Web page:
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BOOK: The Long Earth (2012)

The Long Earth Year: 2012 Author: Terry Pratchett & Stephen Baxter Length: 691 minutes / 11.52 hours Having read a few of Sir Terry Pratchett’s books before, I am no stranger to the randomness of his writing style. Usually, he has some character or object that just doesn’t fit in a normal narrative, but he manages to work it in with an explanation that’s both natural and makes sense. However, this only works if Pratchett has control over the entire story. Unfortunately, as is the case in The Long Earth, the randomness that Pratchett brings to the table sticks out like a sore thumb from the rest of the mostly sci-fi story. For instance, does an artificial intelligence have to be a reincarnated Tibetan motorcycle repairman? If you want to take the story seriously, probably not. In the end, this book seems to be mostly written by Stephen Baxter, with only a smattering of Pratchett’s charm thrown in occasionally for levity. I haven’t read any of...
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BOOK: Piercing the Darkness (1989)

Piercing the Darkness Year: 1989 Author: Frank Peretti Length: 1,250 minutes / 20.83 hours It’s weird how something that was done so well the first time loses all its magic during a sequel. I absolutely loved This Present Darkness, as I felt it accurately captured the invisible war of the spiritual world while also providing a gripping thriller in the human realm to keep the action moving forward. I was not impressed with the follow-up book, Piercing the Darkness. If it was a separate story with separate characters, I might have gotten into it more, but as it is, the tie-in to the first book seemed sloppy and almost unnecessary. Almost every part of This Present Darkness that I thought was amazing seemed copied into Piercing the Darkness, but without the stakes or “oomph” to make the plot even semi-interesting. I think the reason for this was that most of the subtlety was gone from the characters. It’s a little more terrifying when you learn that normal, everyday people are...
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BOOK: Farside (2013)

Farside Year: 2013 Author: Ben Bova Length: 580 minutes / 9.67 hours I had never heard of this author before picking up this audiobook to read—I just thought the title and cover looked neat—but apparently he’s been writing science fiction for a few decades now. It shows. While I’m not entirely certain that this 20th part in the “Grand Tour” series connects to any other parts written before it, Farside does stand by itself as a story. Unfortunately, the story’s not that good. It almost seems as though the “old rules” of golden-age sci-fi live on through this author, which allowed for this misogynistic piece of fiction to be written in the new millennium. Much like Fire with Fire, there seems to be some sort of checklist that authors trying to imitate the pulpy origins of sci-fi are using to create their modern works. These tired tropes need to stop. Especially the tropes that have to do with the blatant sexism. None of the sex...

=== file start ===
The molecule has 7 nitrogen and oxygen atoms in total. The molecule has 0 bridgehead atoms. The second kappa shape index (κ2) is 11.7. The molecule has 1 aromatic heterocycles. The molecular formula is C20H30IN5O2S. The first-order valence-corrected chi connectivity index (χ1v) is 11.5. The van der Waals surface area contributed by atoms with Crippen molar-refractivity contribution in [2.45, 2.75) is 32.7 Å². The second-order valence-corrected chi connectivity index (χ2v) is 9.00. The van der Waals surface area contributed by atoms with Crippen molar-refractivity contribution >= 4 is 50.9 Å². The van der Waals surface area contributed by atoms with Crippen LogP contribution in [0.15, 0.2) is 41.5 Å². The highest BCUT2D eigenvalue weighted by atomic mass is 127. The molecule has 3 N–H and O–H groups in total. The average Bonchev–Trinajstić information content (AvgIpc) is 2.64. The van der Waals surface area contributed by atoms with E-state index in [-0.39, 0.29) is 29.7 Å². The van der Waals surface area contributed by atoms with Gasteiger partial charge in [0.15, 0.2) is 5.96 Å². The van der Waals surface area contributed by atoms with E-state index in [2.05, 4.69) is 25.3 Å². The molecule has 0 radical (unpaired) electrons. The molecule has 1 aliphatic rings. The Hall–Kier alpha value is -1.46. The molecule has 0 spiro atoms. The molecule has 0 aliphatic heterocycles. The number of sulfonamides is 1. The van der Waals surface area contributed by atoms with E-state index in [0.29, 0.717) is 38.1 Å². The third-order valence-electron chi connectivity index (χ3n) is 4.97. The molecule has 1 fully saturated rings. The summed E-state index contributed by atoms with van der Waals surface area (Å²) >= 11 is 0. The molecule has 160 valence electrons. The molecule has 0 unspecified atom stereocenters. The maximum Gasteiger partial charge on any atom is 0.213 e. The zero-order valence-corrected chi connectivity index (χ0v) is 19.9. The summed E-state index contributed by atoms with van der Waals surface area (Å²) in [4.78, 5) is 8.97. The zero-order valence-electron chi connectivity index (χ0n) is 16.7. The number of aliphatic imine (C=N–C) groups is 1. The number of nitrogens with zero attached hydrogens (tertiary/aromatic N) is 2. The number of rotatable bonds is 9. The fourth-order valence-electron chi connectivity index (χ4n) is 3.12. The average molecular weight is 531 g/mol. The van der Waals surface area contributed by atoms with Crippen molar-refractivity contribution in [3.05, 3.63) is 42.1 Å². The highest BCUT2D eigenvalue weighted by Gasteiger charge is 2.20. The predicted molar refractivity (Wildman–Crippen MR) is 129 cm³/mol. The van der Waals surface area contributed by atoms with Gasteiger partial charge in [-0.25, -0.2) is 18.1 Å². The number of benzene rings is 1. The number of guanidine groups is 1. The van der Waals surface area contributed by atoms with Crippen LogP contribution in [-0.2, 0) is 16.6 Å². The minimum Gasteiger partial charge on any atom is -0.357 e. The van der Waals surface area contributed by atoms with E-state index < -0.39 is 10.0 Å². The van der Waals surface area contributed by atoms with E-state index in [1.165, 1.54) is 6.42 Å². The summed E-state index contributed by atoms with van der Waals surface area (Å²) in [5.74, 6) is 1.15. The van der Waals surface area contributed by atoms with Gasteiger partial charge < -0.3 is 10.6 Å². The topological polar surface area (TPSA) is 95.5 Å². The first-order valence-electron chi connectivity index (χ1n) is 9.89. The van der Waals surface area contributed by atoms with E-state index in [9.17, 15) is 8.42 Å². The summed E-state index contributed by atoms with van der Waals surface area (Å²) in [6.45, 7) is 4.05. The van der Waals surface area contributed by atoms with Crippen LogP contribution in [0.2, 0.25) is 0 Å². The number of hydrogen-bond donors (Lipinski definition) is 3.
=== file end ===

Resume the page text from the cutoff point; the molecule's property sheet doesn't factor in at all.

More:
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MOVIE: A Wrinkle in Time (2018)

A Wrinkle in Time Year: 2018 Rating: PG Length: 109 minutes / 1.82 hours While plenty of children's books are imaginative, no amount of CGI can cover up the fact that a faithful adaptation to the source material should be the highest priority. Unfortunately, due to the heavy Christian undertones in the original story, an anti-Christian Hollywood managed to churn out this loose adaptation of A Wrinkle in Time that doesn't do much more than waste a few hours of your time. Sure, there are hints to such important ideas as faith, but they're lost in lackluster character development that tries to "modernize" something that has been timeless for decades. Each of the sequences in this film merely seems like an excuse for gorgeous set design. If anything, the alien worlds and settings are neat to look at, but they don't do much to distract from the events that just happen without much explanation as to why, or what purpose they serve. For instance, the scene...
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BOOK: Killer Thrillers (2015)

Killer Thrillers Year: 2015 Author: Nick Thacker Length: 899 pages I was glad I picked this triad of books up for free, as I probably would have asked for my money back otherwise. Consisting of three books, The Enigma Strain (with a bonus few chapters of the next book in the series), The Atlantis Stone, and The Depths, the drastic need for an editor (or beta reader group) became apparent by the end of the collection. I’m almost a little disappointed that there were so many errors in proofreading and logic in these books since I would think they’d be cleaned up a bit from their first publications in order to be compiled together here. While I did finish these three books, I can probably blame The Enigma Strain for that fact. The first book in this collection, The Enigma Strain was a passable thriller, even if it was a little cliché and stereotypical. I was vastly more disappointed in The Atlantis Stone, which hardly...